Inspired by Google Trend’s Me Too Rising website (, our team decided to recreate a globe object to visualize information on a single webpage.

What it does

Maybe taking the cloud theme of the hackathon too literally, our team scoured the internet for pictures of clouds and mapped them onto a globe based on where they were taken. The end product is a website displaying a globe with markers, on which users click to see what the cloud looks like in that part of the world.

How we built it

Building on a remote repository of a "react globe" (, our team added several components: marker modals to display pictures of clouds; a database that stored these pictures that we scraped from a Reddit channel (, as well as the recorded location at which these pictures where taken; along with a separate form for users to upload and contribute their own cloud pictures to the website.

Challenges we ran into

Maintaining the dependencies of the original react globe object, dynamically connecting/updating the React Globe with the MongoDB/Express.js backend, and displaying images properly in the modal pop-ups.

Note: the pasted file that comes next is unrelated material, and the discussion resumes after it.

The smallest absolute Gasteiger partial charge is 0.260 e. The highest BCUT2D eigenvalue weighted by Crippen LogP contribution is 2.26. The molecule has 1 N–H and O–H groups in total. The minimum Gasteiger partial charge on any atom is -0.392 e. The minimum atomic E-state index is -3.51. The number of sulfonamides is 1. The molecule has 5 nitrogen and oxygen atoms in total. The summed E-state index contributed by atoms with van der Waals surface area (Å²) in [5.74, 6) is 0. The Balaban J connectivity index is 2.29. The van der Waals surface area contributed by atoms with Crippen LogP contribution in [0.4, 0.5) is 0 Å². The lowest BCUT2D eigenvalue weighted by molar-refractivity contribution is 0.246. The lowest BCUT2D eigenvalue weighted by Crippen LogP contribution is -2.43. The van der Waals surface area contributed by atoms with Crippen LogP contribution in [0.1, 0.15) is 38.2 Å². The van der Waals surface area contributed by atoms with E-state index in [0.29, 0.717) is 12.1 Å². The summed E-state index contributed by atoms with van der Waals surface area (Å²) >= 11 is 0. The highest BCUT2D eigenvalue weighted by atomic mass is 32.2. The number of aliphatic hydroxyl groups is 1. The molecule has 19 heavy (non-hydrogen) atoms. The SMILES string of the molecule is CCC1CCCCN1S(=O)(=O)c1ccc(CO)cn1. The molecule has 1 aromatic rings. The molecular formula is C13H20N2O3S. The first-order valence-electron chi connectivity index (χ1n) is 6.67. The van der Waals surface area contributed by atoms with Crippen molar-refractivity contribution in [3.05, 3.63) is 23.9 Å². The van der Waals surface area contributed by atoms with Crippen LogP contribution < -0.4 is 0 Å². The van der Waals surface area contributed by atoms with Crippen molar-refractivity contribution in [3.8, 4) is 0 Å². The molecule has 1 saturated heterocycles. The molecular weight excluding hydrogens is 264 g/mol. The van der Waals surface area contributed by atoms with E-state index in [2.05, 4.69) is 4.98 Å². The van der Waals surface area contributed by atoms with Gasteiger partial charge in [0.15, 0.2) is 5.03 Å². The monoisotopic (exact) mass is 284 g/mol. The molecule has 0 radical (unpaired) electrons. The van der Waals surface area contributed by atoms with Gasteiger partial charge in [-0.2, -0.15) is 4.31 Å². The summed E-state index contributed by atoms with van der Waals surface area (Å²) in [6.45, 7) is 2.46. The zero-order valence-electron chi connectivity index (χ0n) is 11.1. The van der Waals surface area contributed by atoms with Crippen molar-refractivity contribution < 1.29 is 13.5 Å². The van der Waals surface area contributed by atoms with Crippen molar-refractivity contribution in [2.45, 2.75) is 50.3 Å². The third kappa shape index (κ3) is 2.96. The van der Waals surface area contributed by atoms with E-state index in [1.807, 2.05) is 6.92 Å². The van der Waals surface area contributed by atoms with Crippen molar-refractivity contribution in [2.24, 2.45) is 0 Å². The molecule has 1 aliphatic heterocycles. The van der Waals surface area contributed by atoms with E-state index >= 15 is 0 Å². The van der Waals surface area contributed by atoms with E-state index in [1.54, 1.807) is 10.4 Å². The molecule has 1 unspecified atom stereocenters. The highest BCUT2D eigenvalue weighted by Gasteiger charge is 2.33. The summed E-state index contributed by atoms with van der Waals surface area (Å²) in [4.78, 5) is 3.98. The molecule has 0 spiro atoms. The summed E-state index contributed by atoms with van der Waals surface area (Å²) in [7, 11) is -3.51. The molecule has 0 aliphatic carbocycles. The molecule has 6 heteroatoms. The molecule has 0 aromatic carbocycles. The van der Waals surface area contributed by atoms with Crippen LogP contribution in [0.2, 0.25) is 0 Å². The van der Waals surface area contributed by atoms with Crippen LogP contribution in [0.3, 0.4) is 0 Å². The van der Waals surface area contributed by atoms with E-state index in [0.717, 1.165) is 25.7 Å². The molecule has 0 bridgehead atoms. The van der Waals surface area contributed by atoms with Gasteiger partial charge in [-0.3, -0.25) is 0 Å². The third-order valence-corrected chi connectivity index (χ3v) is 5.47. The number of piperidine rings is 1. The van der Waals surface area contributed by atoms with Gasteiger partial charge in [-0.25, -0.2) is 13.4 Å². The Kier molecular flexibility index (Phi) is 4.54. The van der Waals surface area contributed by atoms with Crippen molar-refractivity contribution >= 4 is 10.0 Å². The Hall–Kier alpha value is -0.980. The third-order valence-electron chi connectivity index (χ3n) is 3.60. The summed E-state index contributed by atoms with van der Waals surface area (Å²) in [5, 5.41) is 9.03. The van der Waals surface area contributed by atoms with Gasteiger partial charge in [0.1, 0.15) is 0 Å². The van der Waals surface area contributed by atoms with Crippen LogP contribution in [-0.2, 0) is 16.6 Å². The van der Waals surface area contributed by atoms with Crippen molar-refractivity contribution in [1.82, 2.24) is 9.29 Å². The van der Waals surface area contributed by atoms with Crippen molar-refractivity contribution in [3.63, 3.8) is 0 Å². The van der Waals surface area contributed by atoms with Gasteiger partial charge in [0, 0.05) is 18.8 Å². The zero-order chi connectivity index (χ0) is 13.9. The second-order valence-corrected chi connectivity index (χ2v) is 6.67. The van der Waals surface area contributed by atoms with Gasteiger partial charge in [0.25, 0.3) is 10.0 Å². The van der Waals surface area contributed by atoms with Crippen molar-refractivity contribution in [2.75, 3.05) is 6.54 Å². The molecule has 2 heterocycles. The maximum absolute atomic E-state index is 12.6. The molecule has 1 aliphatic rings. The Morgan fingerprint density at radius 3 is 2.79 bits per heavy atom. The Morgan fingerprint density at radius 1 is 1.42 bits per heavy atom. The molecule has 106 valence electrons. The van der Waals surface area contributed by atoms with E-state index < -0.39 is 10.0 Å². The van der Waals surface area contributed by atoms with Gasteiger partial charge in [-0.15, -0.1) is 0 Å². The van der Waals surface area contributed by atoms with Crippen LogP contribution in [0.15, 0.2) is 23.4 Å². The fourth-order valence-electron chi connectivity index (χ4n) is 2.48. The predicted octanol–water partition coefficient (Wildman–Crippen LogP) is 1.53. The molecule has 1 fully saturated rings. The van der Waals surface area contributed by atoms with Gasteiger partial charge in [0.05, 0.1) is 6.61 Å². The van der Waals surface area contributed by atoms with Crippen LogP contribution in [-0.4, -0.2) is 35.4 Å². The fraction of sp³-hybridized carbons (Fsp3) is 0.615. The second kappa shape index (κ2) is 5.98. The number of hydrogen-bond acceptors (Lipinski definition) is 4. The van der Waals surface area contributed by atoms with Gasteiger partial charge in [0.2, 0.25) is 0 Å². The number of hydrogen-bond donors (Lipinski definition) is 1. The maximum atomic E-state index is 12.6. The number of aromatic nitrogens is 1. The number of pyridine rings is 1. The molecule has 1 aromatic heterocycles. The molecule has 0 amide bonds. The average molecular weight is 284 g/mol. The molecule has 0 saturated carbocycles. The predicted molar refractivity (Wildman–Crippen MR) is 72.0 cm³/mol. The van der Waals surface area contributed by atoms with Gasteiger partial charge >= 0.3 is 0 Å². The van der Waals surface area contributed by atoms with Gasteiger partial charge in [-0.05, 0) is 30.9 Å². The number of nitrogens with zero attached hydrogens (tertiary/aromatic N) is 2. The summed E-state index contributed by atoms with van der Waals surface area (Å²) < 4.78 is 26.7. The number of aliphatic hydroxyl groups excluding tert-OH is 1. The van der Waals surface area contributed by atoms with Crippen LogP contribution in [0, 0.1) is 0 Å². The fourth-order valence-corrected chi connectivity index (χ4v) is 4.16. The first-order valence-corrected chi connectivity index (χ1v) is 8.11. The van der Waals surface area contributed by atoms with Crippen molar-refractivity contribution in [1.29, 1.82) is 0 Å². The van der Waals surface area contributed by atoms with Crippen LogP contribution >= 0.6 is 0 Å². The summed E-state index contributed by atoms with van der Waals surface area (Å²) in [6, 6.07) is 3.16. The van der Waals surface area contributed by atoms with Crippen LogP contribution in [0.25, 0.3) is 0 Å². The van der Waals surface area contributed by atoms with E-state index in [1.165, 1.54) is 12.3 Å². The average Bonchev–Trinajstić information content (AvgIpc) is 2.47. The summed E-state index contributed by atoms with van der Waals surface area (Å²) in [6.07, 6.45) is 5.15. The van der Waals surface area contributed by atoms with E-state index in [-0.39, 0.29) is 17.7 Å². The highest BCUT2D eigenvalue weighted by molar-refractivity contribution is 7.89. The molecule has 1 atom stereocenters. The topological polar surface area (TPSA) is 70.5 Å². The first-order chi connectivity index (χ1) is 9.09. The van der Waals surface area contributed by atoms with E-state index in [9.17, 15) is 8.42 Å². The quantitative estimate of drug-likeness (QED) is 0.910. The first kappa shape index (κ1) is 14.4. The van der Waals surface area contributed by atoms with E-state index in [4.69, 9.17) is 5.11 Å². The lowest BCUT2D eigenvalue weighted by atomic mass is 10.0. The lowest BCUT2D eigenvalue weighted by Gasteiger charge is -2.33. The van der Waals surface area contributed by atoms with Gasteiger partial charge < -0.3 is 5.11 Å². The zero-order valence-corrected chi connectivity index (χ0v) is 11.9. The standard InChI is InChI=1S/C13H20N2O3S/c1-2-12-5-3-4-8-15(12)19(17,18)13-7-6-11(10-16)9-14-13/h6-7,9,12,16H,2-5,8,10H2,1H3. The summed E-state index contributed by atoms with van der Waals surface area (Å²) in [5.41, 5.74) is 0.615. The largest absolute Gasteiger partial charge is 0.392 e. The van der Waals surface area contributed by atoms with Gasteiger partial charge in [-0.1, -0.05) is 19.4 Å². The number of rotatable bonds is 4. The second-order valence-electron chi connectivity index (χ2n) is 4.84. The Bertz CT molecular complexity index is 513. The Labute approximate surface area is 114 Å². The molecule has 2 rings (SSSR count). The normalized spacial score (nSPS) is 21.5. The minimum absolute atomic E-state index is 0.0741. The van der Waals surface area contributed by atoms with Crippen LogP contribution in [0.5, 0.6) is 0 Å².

Accomplishments that we're proud of

With every member of the team being new to the React framework, we made our best attempt at learning and applying the knowledge to a rather sophisticated React template.

What we learned

Being first-time users of React, we formed a deep understanding of how props help components communicate with each other, the hierarchy of different components, and how they are eventually rendered to dom; we also learned how to use hooks to manage state and make custom ones for form and HTTP requests. In addition, we learned how to manage package dependencies, collaborate using git and Github and interact with an existing library by reading documentations.

What's next for Cloud Gazer

Implement dynamic updates to the React Globe from the database, and enabling Google Geocoding API to convert addresses into coordinates.

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